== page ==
There are several major problem areas that, in combination, caused the decline of Starbucks in Australia-min.jpg
There are several major problem areas that, in combination, caused the decline of Starbucks in Australia. Image: Shutterstock

Lessons in decline

Business specialist Hunter Leonard, founder of Melbourne-based BlueFrog Marketing and author of the book, Marketing Has No Off Switch, says the Starbucks case offers three major business lessons. “First, research is the key to statistics,” he says. “If you don’t research then you can’t grow a business. That’s a golden rule. If you’re not surveying customers regularly then you may do well in spite of yourself, but you won’t unlock potential growth.

“The second lesson involves the importance of identifying a target market. Starbucks was going for everyone. They claimed to offer a premium coffee and therefore charged premium prices, but that did not wash with Australian coffee drinkers. They should have been targeting young people who care less about the quality of the coffee and more about the quality of the experience. They should have marketed their big, sugary coffees at people aged 14 to 25.

“Thirdly, a very valuable tip for businesses launching a new product or in a new market is to lose the ego. Just because you say you’re after global domination doesn’t mean customers will allow it ... Australians react very badly to people banging their chests.”

While Patterson upholds the success of the Starbucks model elsewhere in the world and credits the company with growing the coffee category internationally, he says the brand’s major mistake was not creating any barriers to entry. “There was nothing to stop a competitor coming in and setting up against Starbucks,” he says.

“I don’t necessarily mean a global chain. Look at the number of independent coffee shops around. You can just buy a high-quality coffee machine, get a trained barista on board, lease a shop and design a good atmosphere – that’s all anyone needs to do to compete. Starbucks did not create a sustainable credible advantage for themselves.”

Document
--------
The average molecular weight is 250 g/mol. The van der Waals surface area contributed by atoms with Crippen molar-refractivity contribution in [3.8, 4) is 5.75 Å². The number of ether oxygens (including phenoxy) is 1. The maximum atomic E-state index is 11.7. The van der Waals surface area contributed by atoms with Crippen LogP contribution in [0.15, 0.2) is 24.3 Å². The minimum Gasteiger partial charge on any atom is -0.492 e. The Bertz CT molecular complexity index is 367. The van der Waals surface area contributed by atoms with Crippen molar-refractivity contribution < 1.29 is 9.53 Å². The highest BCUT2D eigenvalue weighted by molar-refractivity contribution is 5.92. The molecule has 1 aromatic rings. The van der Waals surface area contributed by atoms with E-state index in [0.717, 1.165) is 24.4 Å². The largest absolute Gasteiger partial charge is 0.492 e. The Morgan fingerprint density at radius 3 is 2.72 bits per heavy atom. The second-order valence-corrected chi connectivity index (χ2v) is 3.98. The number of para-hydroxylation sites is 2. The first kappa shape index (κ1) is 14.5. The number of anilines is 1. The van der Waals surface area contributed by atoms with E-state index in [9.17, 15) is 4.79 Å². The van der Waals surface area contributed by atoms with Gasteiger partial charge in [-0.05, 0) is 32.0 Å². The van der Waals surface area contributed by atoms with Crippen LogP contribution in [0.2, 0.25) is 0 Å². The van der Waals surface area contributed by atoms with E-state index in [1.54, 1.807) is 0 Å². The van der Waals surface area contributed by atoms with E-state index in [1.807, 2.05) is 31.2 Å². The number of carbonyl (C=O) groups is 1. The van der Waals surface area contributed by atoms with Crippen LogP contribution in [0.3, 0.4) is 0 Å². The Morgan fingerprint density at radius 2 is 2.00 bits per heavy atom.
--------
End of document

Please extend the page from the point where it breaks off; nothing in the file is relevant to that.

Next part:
Starbucks should have been targeting young people who care more about the quality of the customer experience-min.jpg
Starbucks should have been targeting young people who care more about the quality of the customer experience. Image: Shutterstock

The original advantage Starbucks did have was their level of personal service. Staff made eye contact with customers as soon as they entered the store, they remembered names of regular customers and were happy to make a drink according to specific requests. But even that advantage was easily replicable, and it was completely lost when head office began using key performance indicators to measure the sales of frontline staff.

“Not only did staff have customer service targets around engaging people and ensuring customer satisfaction, but the bosses said they had to sell a certain number of coffees and cakes each day. Staff were saying they could make the sales, but they couldn’t engage the customers at the same time,” Patterson says.

According to Patterson’s report, the major takeaways from the Starbucks Australia experience are:

  • Crossing international borders is risky, so in-depth research is absolutely vital.
  • Think global, but act local. Even well-known and well-liked brands must adapt their products for local tastes.
  • Establish a differential advantage then strive to sustain it, ensuring your product is unique enough to stand out amongst its competitors, and that it always will.
  • Keep sight of what first generated the business’s success. At Starbucks, sales targets destroyed the idea of high-quality service that the brand had been built upon and which was the only competitive advantage it had.
  • Consider the viability of the business model. If your model relies on charging a premium price, for instance, ensure the product on offer will be recognised as premium.

Paul Patterson is a Professor in the School of Marketing at UNSW Business School. Prior to joining academe, he held management and marketing positions in telecommunications, banking, market research and the public sector, and later an international marketing consultancy firm. For more information please contact Professor Patterson directly.